February 24, 2018
In an effort to keep this course as topical as possible, this week’s readings address the issue of gun legislation. Once again, in the wake of a tragic mass shooting, calls are being made for Congress to enact restrictions on guns. Opponents claim that none of these restrictions is individually sufficient to prevent gun violence, while proponents contend that, taken together, certain restrictions can help to significantly reduce episodes like what occurred last week in Parkland, Florida, even if they can’t prevent them altogether.
The readings cover the last three years of this cycle of mass shootings and debates over gun restrictions. It is interesting to observe how media coverage of this topic is episodic: there will be a flurry of articles after each highly publicized mass shooting, and then relatively little until the next incident. After browsing through the readings, please address the following questions:
1) Why do you think Congress has been unable to pass any meaningful legislation to promote gun safety and to reduce gun violence?
First off a Republican Congress will fight vehemently against anything the Democrats are backing, there is so much bipartisan bickering going on I doubt if anything will be done through Congress.’ ‘Despite the enthusiasm of some Democrats like Rep. Jamie Raskin (D-MD) the ‘path forward for almost any gun measure is cloudy at best in the Congress, as GOP leaders have given no hint that they will suddenly bring gun bills backed by Democrats to a vote in the House and Senate. (Feb 21, 2018)
Second U.S. Congress is up for reelection 2018. Ballotpedia reported that ‘a total of 468 seats in the U.S. Congress (33 Senate seats and all 435 House seats) are up for election on November 6, 2018. As every member of the House has to run every 2 years, which is referred to as ‘permanent campaigning’ in our text, incumbents especially have to be very careful not to ‘lose touch with their constituents or take an unpopular stand on an important policy’ such as gun control.
Third ‘over the past five years, more than 100 measures have been introduced in Congress to curb gun violence. None of them has passed.’ Because of NRA rhetoric, no bill seems to be able to pass.(June 2016)
2) If huge majorities of Americans favour actions such as universal background checks, what does this suggest to you about the nature of representative democracy in the U.S. today?
Being that the individuals who are elected look very different than their constituents the average American, as of today, Congress does not live up to the ideal of representative democracy. Bigley underrepresented are women and minority racial-ethnic groups.'(text p.299)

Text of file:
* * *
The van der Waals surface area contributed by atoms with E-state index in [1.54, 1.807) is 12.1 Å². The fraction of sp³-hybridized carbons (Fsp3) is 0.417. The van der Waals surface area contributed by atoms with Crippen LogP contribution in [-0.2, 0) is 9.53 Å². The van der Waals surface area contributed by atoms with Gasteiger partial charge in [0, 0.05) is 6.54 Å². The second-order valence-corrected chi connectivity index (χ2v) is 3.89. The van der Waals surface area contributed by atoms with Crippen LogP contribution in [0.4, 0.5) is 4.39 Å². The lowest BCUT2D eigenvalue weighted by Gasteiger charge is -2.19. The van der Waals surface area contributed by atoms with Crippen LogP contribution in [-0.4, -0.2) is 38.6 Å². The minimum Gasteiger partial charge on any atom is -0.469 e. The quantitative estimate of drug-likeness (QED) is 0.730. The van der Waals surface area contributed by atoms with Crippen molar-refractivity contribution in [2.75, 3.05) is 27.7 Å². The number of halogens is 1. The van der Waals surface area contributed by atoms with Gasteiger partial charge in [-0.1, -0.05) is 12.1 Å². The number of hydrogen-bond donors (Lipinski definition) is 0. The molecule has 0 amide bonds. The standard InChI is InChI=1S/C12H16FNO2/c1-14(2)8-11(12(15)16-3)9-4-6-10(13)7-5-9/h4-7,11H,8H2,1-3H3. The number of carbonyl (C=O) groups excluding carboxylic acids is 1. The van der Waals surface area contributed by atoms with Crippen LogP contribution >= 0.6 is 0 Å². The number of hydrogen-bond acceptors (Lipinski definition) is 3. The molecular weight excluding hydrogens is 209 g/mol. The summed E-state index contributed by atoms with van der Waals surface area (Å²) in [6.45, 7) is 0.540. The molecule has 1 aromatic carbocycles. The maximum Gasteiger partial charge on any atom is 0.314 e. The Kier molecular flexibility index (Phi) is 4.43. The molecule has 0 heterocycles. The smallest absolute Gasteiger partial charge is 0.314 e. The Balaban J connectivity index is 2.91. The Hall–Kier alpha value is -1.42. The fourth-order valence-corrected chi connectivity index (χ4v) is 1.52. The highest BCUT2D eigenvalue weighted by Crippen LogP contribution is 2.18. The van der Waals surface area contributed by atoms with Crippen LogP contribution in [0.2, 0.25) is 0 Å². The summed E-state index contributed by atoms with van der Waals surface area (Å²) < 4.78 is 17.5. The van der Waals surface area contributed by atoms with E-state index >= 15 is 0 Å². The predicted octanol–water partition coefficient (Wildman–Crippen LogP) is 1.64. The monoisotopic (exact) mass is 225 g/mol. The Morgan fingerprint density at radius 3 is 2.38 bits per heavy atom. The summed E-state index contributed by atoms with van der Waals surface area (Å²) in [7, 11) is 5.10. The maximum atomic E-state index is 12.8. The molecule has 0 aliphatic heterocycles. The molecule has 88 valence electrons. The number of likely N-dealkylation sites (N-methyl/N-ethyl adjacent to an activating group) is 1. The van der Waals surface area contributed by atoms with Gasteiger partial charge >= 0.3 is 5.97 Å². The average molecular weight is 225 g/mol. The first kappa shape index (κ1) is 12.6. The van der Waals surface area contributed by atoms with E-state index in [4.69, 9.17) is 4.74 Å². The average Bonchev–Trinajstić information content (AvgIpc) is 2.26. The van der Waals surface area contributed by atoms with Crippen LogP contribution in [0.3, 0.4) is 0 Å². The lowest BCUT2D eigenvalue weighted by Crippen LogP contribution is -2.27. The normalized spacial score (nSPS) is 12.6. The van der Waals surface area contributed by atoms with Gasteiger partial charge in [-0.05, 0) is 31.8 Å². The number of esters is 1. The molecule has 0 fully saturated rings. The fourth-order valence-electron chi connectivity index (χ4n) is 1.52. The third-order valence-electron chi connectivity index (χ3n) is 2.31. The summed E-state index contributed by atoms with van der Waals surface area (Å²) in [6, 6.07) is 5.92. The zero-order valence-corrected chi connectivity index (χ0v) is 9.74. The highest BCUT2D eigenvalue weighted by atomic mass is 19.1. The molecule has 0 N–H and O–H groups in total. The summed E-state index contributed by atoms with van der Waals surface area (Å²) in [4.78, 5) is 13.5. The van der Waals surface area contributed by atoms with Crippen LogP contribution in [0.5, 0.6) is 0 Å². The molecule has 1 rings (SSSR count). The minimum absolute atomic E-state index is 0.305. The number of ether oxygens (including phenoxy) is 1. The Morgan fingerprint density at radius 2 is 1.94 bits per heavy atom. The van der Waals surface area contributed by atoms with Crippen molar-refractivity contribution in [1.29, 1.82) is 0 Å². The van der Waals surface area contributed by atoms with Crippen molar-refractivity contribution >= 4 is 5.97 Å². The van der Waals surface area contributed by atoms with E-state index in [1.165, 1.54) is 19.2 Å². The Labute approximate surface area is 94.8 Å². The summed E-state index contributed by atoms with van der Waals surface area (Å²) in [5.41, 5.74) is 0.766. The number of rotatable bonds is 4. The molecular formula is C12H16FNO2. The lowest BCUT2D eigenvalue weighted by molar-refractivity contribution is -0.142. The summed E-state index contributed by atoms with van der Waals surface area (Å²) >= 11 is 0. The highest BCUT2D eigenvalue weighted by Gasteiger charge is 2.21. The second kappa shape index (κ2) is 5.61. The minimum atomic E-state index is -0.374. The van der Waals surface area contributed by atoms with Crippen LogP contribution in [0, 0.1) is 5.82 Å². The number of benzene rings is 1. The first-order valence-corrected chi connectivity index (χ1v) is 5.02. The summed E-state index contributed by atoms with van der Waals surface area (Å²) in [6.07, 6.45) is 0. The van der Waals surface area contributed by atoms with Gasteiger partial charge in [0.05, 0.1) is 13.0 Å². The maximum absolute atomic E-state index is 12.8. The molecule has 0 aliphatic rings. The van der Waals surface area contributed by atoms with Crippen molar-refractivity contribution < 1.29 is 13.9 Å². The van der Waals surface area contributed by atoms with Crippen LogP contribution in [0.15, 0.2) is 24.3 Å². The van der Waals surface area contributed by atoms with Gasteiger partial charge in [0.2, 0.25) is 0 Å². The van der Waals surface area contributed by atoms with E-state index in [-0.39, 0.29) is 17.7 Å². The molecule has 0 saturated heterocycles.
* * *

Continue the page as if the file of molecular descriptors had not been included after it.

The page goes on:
3) Do you think that this time will be different? What are the odds that Congress will finally enact curbs on access to guns in the wake of the Parkland shooting? Or might we see states take the lead on this issue?
States already seem to be taking the lead according to Ballotpedia, ‘the Oregon State Legislature passed House Bill 4145 on Thursday, which would expand the ban on firearm possession to include anyone with a domestic violence or stalking conviction.’ This is a step in the right direction because a man who was court marshalled for domestic violence, bought a gun, went to a church and shot and killed two-dozen worshippers. The sad thing is if the military had put his name in the national database this may not have happened. ‘But after it was revealed that the Air Force had failed to report Devin P. Kelley’s court-martial for domestic violence to the national database used in background checks for gun purchase,’ some members of Congress, including some Republicans, seem to at least agree with the objective of a bill put forward by Moore who was a domestic violence victim in her early twenties whos boyfriend would beat her and threaten her life with a gun. Moore’s bill would provide state and local authorities with money to set up reporting systems and seize the firearms of people involved in domestic violence cases. On the personal side, I have lost 3 good friends to domestic violence so I am all for this bill going state to state. Although ‘there is no guarantee that the new attention to the link between mass shootings and domestic violence will benefit Moore’s’ bill if one life is saved the bill would be well worth it.
Williams, Vanessa. Before Texas Shootings, Democratic Lawmakers Proposed Bills to Keep Guns Away from Domestic Abusers. WP Company LLC d/b/a The Washington Post, Washington, 2017, US Newsstream, https://search-proquest-com.tacomacc.idm.oclc.org/docview/1964434103?accountid=36202.
US Sen, M. H. (2016, Jun 26). Guns, liberty and the law: Congress should represent american people, not NRA. Honolulu Star-Advertiser Retrieved from https://search-proquest-com.tacomacc.idm.oclc.org/docview/1799519520?accountid=36202